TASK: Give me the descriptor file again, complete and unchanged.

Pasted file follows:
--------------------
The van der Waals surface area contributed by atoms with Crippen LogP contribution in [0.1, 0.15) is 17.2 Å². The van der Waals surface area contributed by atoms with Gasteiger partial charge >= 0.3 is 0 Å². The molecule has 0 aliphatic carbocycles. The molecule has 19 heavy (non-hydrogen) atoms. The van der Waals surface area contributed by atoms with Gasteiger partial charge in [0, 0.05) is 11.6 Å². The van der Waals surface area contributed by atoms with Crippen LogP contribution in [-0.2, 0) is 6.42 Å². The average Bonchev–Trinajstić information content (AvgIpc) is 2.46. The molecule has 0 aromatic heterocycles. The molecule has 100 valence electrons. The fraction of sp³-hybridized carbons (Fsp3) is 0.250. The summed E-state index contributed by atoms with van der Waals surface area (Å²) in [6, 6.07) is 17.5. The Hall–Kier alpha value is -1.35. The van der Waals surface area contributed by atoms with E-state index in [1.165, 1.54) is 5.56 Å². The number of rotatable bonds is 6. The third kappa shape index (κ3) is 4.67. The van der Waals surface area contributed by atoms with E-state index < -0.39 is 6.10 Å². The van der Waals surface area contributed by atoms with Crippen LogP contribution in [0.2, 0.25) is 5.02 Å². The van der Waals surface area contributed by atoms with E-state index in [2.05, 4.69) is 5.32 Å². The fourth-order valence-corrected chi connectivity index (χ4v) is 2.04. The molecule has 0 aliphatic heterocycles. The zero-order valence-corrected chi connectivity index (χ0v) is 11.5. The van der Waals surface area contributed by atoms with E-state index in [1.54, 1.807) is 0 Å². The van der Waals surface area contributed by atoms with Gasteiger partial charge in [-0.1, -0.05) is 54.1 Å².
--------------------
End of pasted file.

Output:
The van der Waals surface area contributed by atoms with Crippen LogP contribution in [0.1, 0.15) is 17.2 Å². The van der Waals surface area contributed by atoms with Gasteiger partial charge >= 0.3 is 0 Å². The molecule has 0 aliphatic carbocycles. The molecule has 19 heavy (non-hydrogen) atoms. The van der Waals surface area contributed by atoms with Gasteiger partial charge in [0, 0.05) is 11.6 Å². The van der Waals surface area contributed by atoms with Crippen LogP contribution in [-0.2, 0) is 6.42 Å². The average Bonchev–Trinajstić information content (AvgIpc) is 2.46. The molecule has 0 aromatic heterocycles. The molecule has 100 valence electrons. The fraction of sp³-hybridized carbons (Fsp3) is 0.250. The summed E-state index contributed by atoms with van der Waals surface area (Å²) in [6, 6.07) is 17.5. The Hall–Kier alpha value is -1.35. The van der Waals surface area contributed by atoms with E-state index in [1.165, 1.54) is 5.56 Å². The number of rotatable bonds is 6. The third kappa shape index (κ3) is 4.67. The van der Waals surface area contributed by atoms with E-state index < -0.39 is 6.10 Å². The van der Waals surface area contributed by atoms with Crippen LogP contribution in [0.2, 0.25) is 5.02 Å². The van der Waals surface area contributed by atoms with E-state index in [2.05, 4.69) is 5.32 Å². The fourth-order valence-corrected chi connectivity index (χ4v) is 2.04. The molecule has 0 aliphatic heterocycles. The zero-order valence-corrected chi connectivity index (χ0v) is 11.5. The van der Waals surface area contributed by atoms with E-state index in [1.54, 1.807) is 0 Å². The van der Waals surface area contributed by atoms with Gasteiger partial charge in [-0.1, -0.05) is 54.1 Å².